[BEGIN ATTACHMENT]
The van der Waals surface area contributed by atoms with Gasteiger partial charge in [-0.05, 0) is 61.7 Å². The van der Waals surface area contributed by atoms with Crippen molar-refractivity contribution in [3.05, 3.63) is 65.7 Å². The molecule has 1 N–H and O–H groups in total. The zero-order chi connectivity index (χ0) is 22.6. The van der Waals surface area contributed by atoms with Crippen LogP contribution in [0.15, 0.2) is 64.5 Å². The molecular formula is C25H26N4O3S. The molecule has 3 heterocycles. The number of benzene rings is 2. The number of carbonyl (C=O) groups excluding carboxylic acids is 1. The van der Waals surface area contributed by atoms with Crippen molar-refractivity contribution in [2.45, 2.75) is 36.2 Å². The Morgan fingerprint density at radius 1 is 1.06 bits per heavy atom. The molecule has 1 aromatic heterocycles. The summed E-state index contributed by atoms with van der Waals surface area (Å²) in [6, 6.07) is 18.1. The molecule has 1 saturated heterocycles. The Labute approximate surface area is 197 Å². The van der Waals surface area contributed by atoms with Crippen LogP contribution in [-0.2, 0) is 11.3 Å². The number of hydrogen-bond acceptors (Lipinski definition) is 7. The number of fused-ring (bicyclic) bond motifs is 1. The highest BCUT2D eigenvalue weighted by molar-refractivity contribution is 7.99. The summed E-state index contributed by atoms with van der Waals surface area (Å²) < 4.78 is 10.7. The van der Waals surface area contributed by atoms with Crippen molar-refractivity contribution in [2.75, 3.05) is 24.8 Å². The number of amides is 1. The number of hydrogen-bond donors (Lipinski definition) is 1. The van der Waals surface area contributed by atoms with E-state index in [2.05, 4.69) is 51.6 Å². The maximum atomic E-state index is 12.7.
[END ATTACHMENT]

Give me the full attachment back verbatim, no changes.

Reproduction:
The van der Waals surface area contributed by atoms with Gasteiger partial charge in [-0.05, 0) is 61.7 Å². The van der Waals surface area contributed by atoms with Crippen molar-refractivity contribution in [3.05, 3.63) is 65.7 Å². The molecule has 1 N–H and O–H groups in total. The zero-order chi connectivity index (χ0) is 22.6. The van der Waals surface area contributed by atoms with Crippen LogP contribution in [0.15, 0.2) is 64.5 Å². The molecular formula is C25H26N4O3S. The molecule has 3 heterocycles. The number of benzene rings is 2. The number of carbonyl (C=O) groups excluding carboxylic acids is 1. The van der Waals surface area contributed by atoms with Crippen molar-refractivity contribution in [2.45, 2.75) is 36.2 Å². The Morgan fingerprint density at radius 1 is 1.06 bits per heavy atom. The molecule has 1 aromatic heterocycles. The summed E-state index contributed by atoms with van der Waals surface area (Å²) in [6, 6.07) is 18.1. The molecule has 1 saturated heterocycles. The Labute approximate surface area is 197 Å². The van der Waals surface area contributed by atoms with Crippen LogP contribution in [-0.2, 0) is 11.3 Å². The number of hydrogen-bond acceptors (Lipinski definition) is 7. The number of fused-ring (bicyclic) bond motifs is 1. The highest BCUT2D eigenvalue weighted by molar-refractivity contribution is 7.99. The summed E-state index contributed by atoms with van der Waals surface area (Å²) < 4.78 is 10.7. The van der Waals surface area contributed by atoms with Crippen molar-refractivity contribution in [2.75, 3.05) is 24.8 Å². The number of amides is 1. The number of hydrogen-bond donors (Lipinski definition) is 1. The van der Waals surface area contributed by atoms with E-state index in [2.05, 4.69) is 51.6 Å². The maximum atomic E-state index is 12.7.